Open eBL Tackles Fraud in Global Trade

An open-source electronic bill of lading software solution can provide tamper-proof records, eliminate the risk of document duplication, and enable real-time verification of document ownership.

By Vanessa Mbanefo

In global trade, the authenticity and integrity of documents are paramount. Traditional paper-based bills of lading have long been the backbone of global commerce, but they come with inherent risks, particularly concerning fraud. According to this McKinsey report, the digitization of bills of lading is an overdue multi-billion-dollar value creating opportunity, given the establishment and growing adoption of industry and data standards.

Research by the DSCI demonstrates how open-source standards for electronic bills of lading (eBLs) offer a digital solution that fundamentally changes how we handle shipping documentation. By embracing open source eBLs, businesses can significantly reduce the risk of fraud, enhancing trust and efficiency in trade transactions.

One of the fundamental advantages of eBLs is their elimination of physical paper documents, which serves as a significant deterrent to fraudsters. Traditional bills of lading are vulnerable to duplication for illicit purposes. In contrast, eBLs use a digital format where each document is uniquely encrypted and tied to its rightful owner. This protection makes it difficult for counterfeit documents to infiltrate the supply chain, bolstering security and trust among trading partners.

The Open eBL initiative seeks to bring a new level of security and transparency to document management through distributed ledger technology and enterprise level security.

Central to this initiative is software being developed by Open eBL co-founding member BlueX Trade. Upon initial validation, this software will be contributed to the Open eBL initiative, co-founded by the non-profit Digital Supply Chain Institute (DSCI). Additional development of the software solution will be advanced through collaboration among designated Open eBL member organizations, governed by the leadership and technology councils of the Open eBL initiative.

The software code for the Open eBL solution will become available for public use under an open-source licensing agreement.

The planned Open eBL architecture is designed to function as an operating system for trading document exchange, akin to how a smart phone operating system manages software and hardware resources. The architecture intends to serve as the backbone of digital trade, facilitating seamless and secure interactions between trading partners. Users can be subjected to KYB/KYC (Know Your Business/Know Your Customer) processes to prevent potential fraud and security issues. The eBL solution seeks to securely record and modify transactions, ensuring the authenticity and provenance of each document.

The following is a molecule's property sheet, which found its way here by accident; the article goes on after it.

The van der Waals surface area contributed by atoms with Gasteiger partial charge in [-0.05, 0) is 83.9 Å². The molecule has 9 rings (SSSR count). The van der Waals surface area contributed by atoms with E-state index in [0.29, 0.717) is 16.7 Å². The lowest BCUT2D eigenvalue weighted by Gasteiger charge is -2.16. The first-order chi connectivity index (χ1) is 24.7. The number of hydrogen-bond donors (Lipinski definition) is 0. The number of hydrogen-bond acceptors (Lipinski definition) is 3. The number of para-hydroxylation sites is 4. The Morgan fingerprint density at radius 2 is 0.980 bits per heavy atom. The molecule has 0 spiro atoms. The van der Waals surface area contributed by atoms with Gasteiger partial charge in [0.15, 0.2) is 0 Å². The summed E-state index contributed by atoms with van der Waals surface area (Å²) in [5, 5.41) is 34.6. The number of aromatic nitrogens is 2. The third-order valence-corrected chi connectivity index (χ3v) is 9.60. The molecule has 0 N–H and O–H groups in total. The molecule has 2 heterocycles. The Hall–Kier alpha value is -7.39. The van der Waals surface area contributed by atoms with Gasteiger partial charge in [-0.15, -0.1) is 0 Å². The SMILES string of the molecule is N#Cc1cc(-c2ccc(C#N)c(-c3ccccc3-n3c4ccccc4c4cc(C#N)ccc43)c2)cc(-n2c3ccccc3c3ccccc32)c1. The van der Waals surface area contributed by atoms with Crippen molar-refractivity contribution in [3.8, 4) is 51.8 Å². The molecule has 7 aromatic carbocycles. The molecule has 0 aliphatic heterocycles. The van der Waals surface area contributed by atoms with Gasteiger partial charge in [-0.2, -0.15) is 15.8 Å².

This verification process ensures that only legitimate and trusted parties can participate in the eBL network, effectively thwarting attempts at fraudulent alterations and providing stakeholders with peace of mind.

The eBL platform seeks to provide a decentralized network backbone that ensures reliable global message delivery. Accessible only to certified members, this network would promote security, decentralization, and secure message delivery across the entire network.

To enhance security and streamline trade processes, the eBL solution employs advanced encryption techniques. Messages are encrypted with the recipient’s public key and signed with the sender’s private key, ensuring that only intended recipients can decrypt a message and verify the sender’s identity. This method forms a chain of messages, allowing recipients to verify the consistency of each message with the previous one, thereby reducing administrative burdens and improving overall efficiency. The eBL solution only permits messages to reach their intended recipients, curtailing document fraud by facilitating real-time verification of document ownership and title transfer, thus mitigating the risk of fraudulent title claims or double spending.

While the widespread adoption of eBLs is still in its infancy, the potential to significantly reduce fraud in trade transactions is undeniable. By embracing the Open eBL initiative, businesses can usher in a new era of trust, transparency, and interoperability in global trade driven by the open-source standards.

Vanessa Mbanefo is the Managing Director of the DSCI Open eBL initiative.


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